First election debate draws ND viewers
Kaitlynn Riely | Monday, September 29, 2008
The Coleman-Morse Lounge is usually deserted weekend nights, except for the presence perhaps of a few stalwart studiers, but last Friday the lounge was packed with Notre Dame students and some parents for the first presidential debate.
Similar scenes played out across campus in lounges and dorm rooms and throughout South Bend in apartments and houses, as students started off their weekends by tuning into the first matchup between Democratic candidate Sen. Barack Obama and Republican Sen. John McCain.
Jim Lehrer, PBS news anchor, moderated the debate. The first of three scheduled debates between the two candidates focused on foreign policy and national security – as well as questions about the financial crisis on Wall Street – and took place at the University of Mississippi in Oxford, Miss.
Lehrer asked the candidates to describe where they stood on the proposed financial recovery plan, whether there were fundamental differences between the two candidates’ approaches to relieving the financial crisis and what spending cuts the next president will be forced to make as a result of the proposed bailout.
The questions then turned to foreign policy, with Lehrer asking the candidates what they believed the lessons of Iraq were, whether more troops should be sent to Afghanistan, what threat Iran poses, their thoughts on Russia and what the candidates believed were the chances of another Sept. 11-type attack on American soil.
ND Votes ’08, a non-partisan campaign of the Center for Social Concerns, hosted the debate watch in Coleman-Morse.
Senior Mallory Laurel, a co-chair for ND Votes ’08, said she was “pleasantly surprised” by how many students took part in the group’s debate watch. Laurel said she thought Lehrer did a good job moderating the debate.
“I liked him. I think he lets the candidates speak,” she said. “He isn’t too pushy of a moderator.”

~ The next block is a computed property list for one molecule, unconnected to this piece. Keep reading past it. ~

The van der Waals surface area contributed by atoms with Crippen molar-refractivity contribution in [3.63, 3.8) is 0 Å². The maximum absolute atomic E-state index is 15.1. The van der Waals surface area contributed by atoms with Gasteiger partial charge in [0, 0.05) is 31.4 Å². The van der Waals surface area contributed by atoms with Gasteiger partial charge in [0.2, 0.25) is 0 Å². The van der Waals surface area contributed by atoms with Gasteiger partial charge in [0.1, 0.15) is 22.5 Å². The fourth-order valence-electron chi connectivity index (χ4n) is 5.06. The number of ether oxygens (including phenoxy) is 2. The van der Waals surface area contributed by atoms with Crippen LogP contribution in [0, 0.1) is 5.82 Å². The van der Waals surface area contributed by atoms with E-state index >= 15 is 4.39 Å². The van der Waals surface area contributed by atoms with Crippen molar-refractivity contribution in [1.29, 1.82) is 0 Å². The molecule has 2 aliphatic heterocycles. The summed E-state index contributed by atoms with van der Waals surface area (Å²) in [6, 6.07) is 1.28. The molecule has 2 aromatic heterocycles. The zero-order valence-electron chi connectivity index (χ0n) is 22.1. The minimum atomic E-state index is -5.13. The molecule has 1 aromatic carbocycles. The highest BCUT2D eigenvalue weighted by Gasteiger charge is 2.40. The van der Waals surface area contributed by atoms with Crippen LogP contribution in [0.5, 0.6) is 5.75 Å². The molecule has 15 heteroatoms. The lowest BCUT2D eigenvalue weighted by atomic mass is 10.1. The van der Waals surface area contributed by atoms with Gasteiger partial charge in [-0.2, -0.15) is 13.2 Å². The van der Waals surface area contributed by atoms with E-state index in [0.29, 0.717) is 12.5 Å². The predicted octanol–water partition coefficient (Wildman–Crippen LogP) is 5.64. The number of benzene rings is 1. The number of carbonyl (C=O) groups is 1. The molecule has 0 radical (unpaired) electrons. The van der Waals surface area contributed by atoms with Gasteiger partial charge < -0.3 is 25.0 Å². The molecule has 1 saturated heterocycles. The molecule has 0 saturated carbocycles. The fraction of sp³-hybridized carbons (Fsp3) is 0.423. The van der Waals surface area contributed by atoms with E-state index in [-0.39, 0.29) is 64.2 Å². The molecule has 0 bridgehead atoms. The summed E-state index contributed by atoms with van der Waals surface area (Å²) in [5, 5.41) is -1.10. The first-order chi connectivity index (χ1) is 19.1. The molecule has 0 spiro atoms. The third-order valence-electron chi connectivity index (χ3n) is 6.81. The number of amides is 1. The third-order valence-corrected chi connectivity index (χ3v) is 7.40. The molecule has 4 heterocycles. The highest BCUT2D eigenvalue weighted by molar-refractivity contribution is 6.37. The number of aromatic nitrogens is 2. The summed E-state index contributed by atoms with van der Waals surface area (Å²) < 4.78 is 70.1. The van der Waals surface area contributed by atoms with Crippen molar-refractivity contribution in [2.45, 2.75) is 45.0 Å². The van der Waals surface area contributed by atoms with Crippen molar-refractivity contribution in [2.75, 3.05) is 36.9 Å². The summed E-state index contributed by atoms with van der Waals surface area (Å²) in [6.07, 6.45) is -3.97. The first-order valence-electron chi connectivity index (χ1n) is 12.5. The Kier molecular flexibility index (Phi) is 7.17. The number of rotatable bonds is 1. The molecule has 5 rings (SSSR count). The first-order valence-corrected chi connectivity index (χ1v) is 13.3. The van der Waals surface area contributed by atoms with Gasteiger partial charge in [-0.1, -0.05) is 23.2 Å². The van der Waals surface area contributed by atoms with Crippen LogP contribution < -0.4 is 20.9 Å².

There was only slight vocal reaction from the group in Coleman-Morse to the candidates’ answers, but many people laughed each time Lehrer tried to encourage the candidates to banter back and forth and address each other, rather than the moderator, in their answers.
Freshman Nicole Burson, a McCain supporter, watched the debates at Coleman-Morse. Afterwards, she said both candidates did a good job answering the questions, but that McCain did a better job.
“I felt McCain’s parts were more substantial,” she said.
A few buildings away from the Coleman-Morse debate watch, the Notre Dame College Democrats rooted for Obama in the first floor television lounge of LaFortune, club co-president Spencer Howard said. Howard said the first floor of LaFortune was overwhelmed with Obama supporters.
“The local news actually showed up,” he said, “and were trying to find a McCain supporter and couldn’t find an interview.”
Howard said he thought Obama won the debate.
“He really handled himself well, especially on the economy,” he said. “He definitely held his own on foreign policy, which was supposed to be Sen. McCain’s strong point.”
The Notre Dame College Republicans had their own debate watch at club president Ed Yap’s apartment.
“I think [McCain] won this debate,” Yap said. “He showed how strong he is on foreign policy and how he would be the leader that leads us through this current war in Iraq, the war in Afghanistan and brings lasting peace to America.”
Yap said his apartment was crowded with McCain supporters, and also a few undecided voters. The crowd was enthusiastic, Yap said – they ran out of McCain-Palin stickers.
Two more presidential debates are scheduled, on Oct. 7 and Oct. 15.
ND Votes ’08 will host a debate watch for the vice presidential debate between Republican candidate Gov. Sarah Palin and Democratic candidate Sen. Joe Biden on Thursday at 9 p.m. in the Coleman-Morse Lounge.
The Notre Dame Debate Team will provide post-debate commentary in the lounge at 10:30 p.m., according to an e-mail from ND Votes ’08.